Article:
In light of chip giant Intel's (NASDAQ:INTC) prolonged struggle to bring its 10-nanometer chip manufacturing technology into volume production, I have grown increasingly concerned about the company's current business model.

In the past, when Intel's manufacturing group executed extremely well, the company's in-house chip manufacturing efforts were a genuine asset to the company. Today, however, Intel's manufacturing struggles have not only hurt its competitive positioning with respect to chip manufacturing technology, but those struggles have kept Intel's innovations in chip design from coming to market as well.

A wafer of Intel processors.

Image source: Intel.

Today, I'd like to go over three reasons Intel should stop manufacturing its own chips and outsource production to third parties.

1. Even playing field

It seems quite likely that over the next year or two, Intel will go from having manufacturing technology that's at rough parity with what the other contract chip manufacturers are offering to a position that's clearly behind the competition. This development would likely put Intel at a competitive disadvantage to other chip designers that utilize the contract chip manufacturers' latest technology, possibly hurting Intel's gross profit margin and revenue performance in the coming years.

If Intel were to start building its chips elsewhere, it could, at a bare minimum, ensure that it isn't operating at a competitive disadvantage to its peers. The playing field with respect to chip manufacturing technology would be leveled, improving Intel's potential competitive positioning in the years ahead.

2. Significant cost reductions

Intel spends substantially on research and development to develop new generations of chip manufacturing technologies. That spending is entirely worth it if it yields technologies that give Intel a leg up in the marketplace in either product performance/efficiency or in cost structure.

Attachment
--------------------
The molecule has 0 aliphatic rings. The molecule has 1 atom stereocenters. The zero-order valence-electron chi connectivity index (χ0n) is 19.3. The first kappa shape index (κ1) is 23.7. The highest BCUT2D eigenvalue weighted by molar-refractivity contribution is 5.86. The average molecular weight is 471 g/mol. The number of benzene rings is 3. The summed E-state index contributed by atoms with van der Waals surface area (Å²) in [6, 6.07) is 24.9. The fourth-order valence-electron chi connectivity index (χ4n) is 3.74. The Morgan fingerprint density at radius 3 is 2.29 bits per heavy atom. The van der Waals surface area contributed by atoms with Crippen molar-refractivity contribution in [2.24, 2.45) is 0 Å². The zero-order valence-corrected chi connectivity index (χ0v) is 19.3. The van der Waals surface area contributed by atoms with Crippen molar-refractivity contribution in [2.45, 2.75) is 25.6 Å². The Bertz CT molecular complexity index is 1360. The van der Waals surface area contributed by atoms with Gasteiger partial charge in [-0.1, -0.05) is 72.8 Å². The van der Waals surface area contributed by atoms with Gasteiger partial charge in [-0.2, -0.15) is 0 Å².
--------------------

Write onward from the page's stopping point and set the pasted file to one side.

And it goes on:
However, given that the company's internal chip manufacturing teams are executing so poorly that Intel's product competitiveness could soon take a large hit as a result, the money that it spends developing these new technologies, quite frankly, appears to be wasted.

Back in 2012, Intel indicated that it spent over $2 billion per year in research and development related to chip manufacturing technology -- a number that has likely only grown over the last six years. If Intel were to completely end development of its technologies internally, I'd estimate that the company would save between $3 billion and $4 billion per year.

Now, the trade-off here would be that Intel would have to pay a markup for silicon wafers produced by a third party, potentially meaning a drop in Intel's gross profit margin. However, if Intel's products are much more competitive as a result of having more reliable access to cutting-edge chip manufacturing technology, then Intel could more than make up the difference through improved market share and potentially even higher average selling prices (thanks to more competitive products).

3. Lower risk

If Intel were to get rid of its chip manufacturing operations, it would have at least two credible contract chip manufacturers to choose from: Taiwan Semiconductor Manufacturing Company and Samsung. Both companies have been flawlessly delivering new manufacturing technologies to the market on time for years now.

By having multiple potential sources for chip production, Intel would be able to hedge its bets -- if one chip manufacturer is having difficulties ramping up a next-generation technology, then Intel would be able to shift its orders to another player. If both third-party contract manufacturers are having issues, then at the very least Intel's competitors will be in the same boat.

Moreover, by building its chips at arguably more reliable contract chip manufacturers, Intel's customers may be more confident in the company's future product plans, making them less likely to be on the lookout for alternative suppliers.

Ashraf Eassa owns shares of Intel. The Motley Fool recommends Intel. The Motley Fool has a disclosure policy.